World-leading eye experts have made a breakthrough that could potentially change the way cataracts are treated - with potential for drug therapy to replace surgery.
Cataract is a clouding of the eye lens that develops over time and affects the quality of vision. It is caused by an accumulation of protein in the lens that reduce the transmission of light to the retina. Previous research led by ARU found that cataracts account for almost half of global cases of blindness.
A significantly developed cataract can only currently be treated by a surgical procedure to remove the cloudy lens and insert an artificial replacement.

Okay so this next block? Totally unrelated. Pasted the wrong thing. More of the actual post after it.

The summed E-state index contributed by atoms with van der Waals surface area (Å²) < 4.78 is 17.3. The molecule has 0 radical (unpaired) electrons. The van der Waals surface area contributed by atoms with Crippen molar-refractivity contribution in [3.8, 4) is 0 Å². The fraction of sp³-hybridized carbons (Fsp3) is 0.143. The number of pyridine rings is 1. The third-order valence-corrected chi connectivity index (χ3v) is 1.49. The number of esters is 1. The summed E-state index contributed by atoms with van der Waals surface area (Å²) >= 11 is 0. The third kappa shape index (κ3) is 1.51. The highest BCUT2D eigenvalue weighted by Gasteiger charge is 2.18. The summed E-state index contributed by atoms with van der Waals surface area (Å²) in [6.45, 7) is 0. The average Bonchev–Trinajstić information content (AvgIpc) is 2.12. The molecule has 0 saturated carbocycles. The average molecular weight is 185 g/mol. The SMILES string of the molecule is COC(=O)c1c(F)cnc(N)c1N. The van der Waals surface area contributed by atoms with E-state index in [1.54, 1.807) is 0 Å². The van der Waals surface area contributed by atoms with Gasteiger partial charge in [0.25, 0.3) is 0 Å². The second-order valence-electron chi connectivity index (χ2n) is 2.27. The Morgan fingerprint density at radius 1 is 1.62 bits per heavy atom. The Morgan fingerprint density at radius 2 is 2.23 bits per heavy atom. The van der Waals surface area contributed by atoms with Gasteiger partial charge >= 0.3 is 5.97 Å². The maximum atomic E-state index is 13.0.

A team of international scientists, led by Professor Barbara Pierscionek of Anglia Ruskin University (ARU), has published peer-reviewed research that shows the sophisticated optics of the lens develops much earlier in gestation than has previously been thought possible. They also found how a particular protein (aquaporin) responsible for water passage in the lens disrupts the optical development, leading to cataract formation.
The scientists have spent more than a decade conducting the most precise measurements on optics of the lens at SPring-8, the world's largest and most powerful synchrotron, in Japan.
The synchrotron is a particle accelerator that produces powerful X-rays by ...